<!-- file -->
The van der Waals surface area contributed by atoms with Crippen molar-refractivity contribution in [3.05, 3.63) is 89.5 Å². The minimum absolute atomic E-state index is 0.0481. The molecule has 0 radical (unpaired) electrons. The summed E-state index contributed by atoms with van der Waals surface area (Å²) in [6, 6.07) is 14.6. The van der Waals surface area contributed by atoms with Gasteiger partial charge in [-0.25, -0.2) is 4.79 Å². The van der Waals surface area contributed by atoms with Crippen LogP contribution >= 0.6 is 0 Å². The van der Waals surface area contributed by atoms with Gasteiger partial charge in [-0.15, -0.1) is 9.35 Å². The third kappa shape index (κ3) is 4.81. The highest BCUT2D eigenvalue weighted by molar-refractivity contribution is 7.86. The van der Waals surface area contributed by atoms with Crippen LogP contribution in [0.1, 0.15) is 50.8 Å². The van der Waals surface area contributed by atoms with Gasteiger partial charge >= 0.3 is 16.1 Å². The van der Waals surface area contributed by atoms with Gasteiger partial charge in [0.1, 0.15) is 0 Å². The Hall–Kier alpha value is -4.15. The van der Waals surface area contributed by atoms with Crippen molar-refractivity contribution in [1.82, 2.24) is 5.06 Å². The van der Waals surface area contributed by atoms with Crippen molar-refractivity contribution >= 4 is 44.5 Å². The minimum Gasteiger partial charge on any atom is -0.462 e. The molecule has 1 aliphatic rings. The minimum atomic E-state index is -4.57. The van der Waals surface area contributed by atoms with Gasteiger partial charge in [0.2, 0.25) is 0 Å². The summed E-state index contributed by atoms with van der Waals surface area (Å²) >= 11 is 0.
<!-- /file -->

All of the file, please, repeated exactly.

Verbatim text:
The van der Waals surface area contributed by atoms with Crippen molar-refractivity contribution in [3.05, 3.63) is 89.5 Å². The minimum absolute atomic E-state index is 0.0481. The molecule has 0 radical (unpaired) electrons. The summed E-state index contributed by atoms with van der Waals surface area (Å²) in [6, 6.07) is 14.6. The van der Waals surface area contributed by atoms with Gasteiger partial charge in [-0.25, -0.2) is 4.79 Å². The van der Waals surface area contributed by atoms with Crippen LogP contribution >= 0.6 is 0 Å². The van der Waals surface area contributed by atoms with Gasteiger partial charge in [-0.15, -0.1) is 9.35 Å². The third kappa shape index (κ3) is 4.81. The highest BCUT2D eigenvalue weighted by molar-refractivity contribution is 7.86. The van der Waals surface area contributed by atoms with Crippen LogP contribution in [0.1, 0.15) is 50.8 Å². The van der Waals surface area contributed by atoms with Gasteiger partial charge >= 0.3 is 16.1 Å². The van der Waals surface area contributed by atoms with Gasteiger partial charge in [0.1, 0.15) is 0 Å². The Hall–Kier alpha value is -4.15. The van der Waals surface area contributed by atoms with Crippen molar-refractivity contribution in [1.82, 2.24) is 5.06 Å². The van der Waals surface area contributed by atoms with Crippen molar-refractivity contribution >= 4 is 44.5 Å². The minimum Gasteiger partial charge on any atom is -0.462 e. The molecule has 1 aliphatic rings. The minimum atomic E-state index is -4.57. The van der Waals surface area contributed by atoms with Gasteiger partial charge in [0.2, 0.25) is 0 Å². The summed E-state index contributed by atoms with van der Waals surface area (Å²) >= 11 is 0.